Video: Paul Smith. Lead Image: Black Creek Ops NZ Stunning 40 second video from Paul Smith which encapsulates the essence of back country fishing for trout in New Zealand. The angler fortunate enough to be fishing in paradise is Gareth Bayliss (Trout Hunting NZ). Continue reading VIDEO – NZ BACKCOUNTRY BLISS
Text: Alan Bulmer Lead image: MidCurrent (Hughes) Most rivers still have an evening rise during Spring and Summer where trout rise voraciously to feed on insects concentrated in the surface film. Stretches of river which appeared barren during the day suddenly spring to life as dusk approaches. It is arguably the best time to be on the river if you are a dry fly fisherman. Casting … Continue reading FLOATING FLIES FOR NIGHT FISHING
Text: Alan Bulmer, Rod & Reel Lead image: Kiyoshi Nakagawa When I was young my father, who always seemed to catch something when we went fishing, used to harp on about how I needed to learn how to “think like a fish” in order to become consistently successful. Teenage boys rarely listen to their fathers so this advice, which I struggled to understand without some … Continue reading THINKING LIKE A TROUT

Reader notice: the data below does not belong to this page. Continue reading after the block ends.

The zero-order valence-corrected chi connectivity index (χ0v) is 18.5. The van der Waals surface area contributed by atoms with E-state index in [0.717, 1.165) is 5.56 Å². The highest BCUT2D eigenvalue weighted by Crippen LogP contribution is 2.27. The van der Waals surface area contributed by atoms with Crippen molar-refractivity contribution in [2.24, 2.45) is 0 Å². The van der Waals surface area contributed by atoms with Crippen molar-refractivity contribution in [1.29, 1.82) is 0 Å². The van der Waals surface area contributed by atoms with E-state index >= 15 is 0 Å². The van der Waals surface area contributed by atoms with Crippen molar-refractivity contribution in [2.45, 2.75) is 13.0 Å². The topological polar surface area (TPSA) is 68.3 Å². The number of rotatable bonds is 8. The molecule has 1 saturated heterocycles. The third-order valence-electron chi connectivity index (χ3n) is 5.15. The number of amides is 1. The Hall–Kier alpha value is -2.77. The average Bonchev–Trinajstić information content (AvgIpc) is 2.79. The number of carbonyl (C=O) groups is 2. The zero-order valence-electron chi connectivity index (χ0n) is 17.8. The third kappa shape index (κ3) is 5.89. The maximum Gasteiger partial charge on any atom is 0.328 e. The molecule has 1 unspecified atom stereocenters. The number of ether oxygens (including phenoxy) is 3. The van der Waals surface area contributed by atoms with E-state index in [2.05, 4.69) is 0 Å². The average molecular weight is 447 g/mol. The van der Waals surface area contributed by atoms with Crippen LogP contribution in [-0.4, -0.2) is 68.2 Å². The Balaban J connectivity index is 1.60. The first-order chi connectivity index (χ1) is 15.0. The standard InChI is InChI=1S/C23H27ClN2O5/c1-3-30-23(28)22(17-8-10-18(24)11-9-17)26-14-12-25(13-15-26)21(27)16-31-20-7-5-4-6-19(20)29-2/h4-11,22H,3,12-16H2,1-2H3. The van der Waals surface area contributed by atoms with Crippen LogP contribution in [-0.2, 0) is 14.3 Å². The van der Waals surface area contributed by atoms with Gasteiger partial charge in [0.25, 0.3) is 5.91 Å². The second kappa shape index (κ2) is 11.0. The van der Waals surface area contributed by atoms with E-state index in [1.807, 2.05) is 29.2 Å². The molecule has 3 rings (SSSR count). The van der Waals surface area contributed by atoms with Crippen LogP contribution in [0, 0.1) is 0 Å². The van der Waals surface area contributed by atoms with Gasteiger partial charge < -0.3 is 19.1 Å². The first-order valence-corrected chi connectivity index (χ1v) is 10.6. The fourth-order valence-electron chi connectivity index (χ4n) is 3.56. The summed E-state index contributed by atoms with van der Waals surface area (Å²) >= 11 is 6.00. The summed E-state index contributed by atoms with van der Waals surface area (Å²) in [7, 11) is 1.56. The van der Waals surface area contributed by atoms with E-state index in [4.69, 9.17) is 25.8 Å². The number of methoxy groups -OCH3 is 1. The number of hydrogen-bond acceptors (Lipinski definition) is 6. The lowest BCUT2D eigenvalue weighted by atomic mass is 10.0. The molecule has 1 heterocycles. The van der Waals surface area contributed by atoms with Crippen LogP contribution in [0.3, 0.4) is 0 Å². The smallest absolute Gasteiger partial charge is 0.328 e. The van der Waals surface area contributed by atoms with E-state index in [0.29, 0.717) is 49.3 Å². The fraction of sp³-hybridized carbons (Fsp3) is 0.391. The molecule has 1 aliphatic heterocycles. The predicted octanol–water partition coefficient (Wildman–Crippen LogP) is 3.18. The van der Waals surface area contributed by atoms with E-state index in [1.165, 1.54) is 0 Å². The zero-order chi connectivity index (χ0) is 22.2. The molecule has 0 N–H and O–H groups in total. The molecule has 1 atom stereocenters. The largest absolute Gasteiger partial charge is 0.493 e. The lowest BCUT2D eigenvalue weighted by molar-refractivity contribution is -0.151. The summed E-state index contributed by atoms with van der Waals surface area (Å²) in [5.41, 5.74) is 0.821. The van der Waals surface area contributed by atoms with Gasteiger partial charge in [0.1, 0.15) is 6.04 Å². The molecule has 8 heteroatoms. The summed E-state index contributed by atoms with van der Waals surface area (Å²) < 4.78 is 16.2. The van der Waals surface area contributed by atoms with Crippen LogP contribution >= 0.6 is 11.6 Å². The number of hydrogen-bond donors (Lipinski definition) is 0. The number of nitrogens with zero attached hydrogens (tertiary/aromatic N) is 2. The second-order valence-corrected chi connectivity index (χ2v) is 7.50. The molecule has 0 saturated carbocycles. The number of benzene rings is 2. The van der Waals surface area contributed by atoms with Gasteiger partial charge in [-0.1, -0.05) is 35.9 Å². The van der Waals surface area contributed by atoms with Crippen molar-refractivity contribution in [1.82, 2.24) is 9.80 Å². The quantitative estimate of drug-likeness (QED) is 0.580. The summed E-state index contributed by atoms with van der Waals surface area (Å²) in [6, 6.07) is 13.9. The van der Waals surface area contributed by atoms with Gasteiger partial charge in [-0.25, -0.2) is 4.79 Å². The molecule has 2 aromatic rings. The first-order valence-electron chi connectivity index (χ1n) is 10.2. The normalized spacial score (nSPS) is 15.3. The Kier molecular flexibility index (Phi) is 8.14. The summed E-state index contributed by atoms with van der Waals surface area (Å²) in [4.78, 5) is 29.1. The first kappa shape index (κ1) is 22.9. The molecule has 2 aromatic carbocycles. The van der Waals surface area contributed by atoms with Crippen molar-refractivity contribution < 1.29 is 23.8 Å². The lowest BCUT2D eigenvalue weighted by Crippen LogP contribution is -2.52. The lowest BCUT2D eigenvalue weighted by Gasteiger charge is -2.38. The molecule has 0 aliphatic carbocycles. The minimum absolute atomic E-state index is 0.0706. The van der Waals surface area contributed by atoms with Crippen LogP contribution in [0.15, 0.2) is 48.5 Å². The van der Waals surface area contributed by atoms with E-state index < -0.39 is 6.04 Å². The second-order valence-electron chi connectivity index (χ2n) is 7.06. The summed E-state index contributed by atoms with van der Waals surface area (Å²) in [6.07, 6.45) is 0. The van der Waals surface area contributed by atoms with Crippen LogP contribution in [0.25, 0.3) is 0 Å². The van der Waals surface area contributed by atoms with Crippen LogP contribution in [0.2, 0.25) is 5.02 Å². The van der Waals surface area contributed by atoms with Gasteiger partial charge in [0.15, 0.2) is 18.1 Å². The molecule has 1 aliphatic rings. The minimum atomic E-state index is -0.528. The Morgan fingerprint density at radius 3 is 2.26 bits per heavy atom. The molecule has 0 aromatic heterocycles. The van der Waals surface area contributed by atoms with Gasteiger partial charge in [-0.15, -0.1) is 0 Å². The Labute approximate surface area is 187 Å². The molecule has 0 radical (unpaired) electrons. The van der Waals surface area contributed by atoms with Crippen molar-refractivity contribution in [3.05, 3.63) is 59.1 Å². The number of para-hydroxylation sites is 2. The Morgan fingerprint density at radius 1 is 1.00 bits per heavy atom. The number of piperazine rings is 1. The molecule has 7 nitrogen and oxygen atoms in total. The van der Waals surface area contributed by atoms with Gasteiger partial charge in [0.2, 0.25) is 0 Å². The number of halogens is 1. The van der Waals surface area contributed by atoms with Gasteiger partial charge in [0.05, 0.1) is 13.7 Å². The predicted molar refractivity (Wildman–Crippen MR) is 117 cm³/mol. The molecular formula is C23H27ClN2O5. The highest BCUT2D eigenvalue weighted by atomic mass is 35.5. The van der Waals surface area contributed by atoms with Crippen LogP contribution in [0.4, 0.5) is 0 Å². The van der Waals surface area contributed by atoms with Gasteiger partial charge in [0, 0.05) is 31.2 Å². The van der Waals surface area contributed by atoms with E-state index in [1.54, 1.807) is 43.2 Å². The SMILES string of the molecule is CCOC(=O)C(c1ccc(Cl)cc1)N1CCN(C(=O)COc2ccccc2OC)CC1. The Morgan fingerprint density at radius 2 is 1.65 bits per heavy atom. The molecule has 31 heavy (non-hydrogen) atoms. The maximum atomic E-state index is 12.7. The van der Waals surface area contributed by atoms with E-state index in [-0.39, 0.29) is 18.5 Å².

Text: Alan Bulmer & Tony Bishop For many years I found swirling eddies amongst the most tricky places to fish. This was probably because the current flows were typically powerful, turbulent and unpredictable. Swirling eddies are often formed where the river changes direction abruptly and are generally deep and difficult to see into. Trout, especially those moving upstream on spawning runs or dropping back downstream … Continue reading FISHING SWIRLING EDDIES
When I was young and starting out on my shore based fishing journey all of the focus was on hooking the fish. The process of fighting fish once they were hooked was almost an afterthought. My father really only had four pieces of advice and when I did hook up on my first trout he pretty much left me to my own devices which, unfortunately, often … Continue reading FIGHTING FISH FROM THE SHORE
Predators are very skilled at using shade to ambush prey. Whether it be hiding in wait under a moored boat or wharf, attacking prey in the margins at dawn when the light angle is low and the prey is staring directly into the rising sun or hiding behind a sunken obstruction in a river, predators regularly use shade to improve their chances of success when feeding. … Continue reading WHY PREDATORY FISH USE SHADE TO AMBUSH PREY
Words: Alan Bulmer Images: Tim Angeli When I was young and learning to fly fish I was given a tattered book on trout fishing by a curmudgeonly old friend of my fathers. He took me aside, gruffly told me that I should read the book as it contained a wealth of useful information, attempted a wry smile and shuffled off. The book was “Trout fishing … Continue reading ANALYSING TROUT RISE FORMS – A LOST SKILL?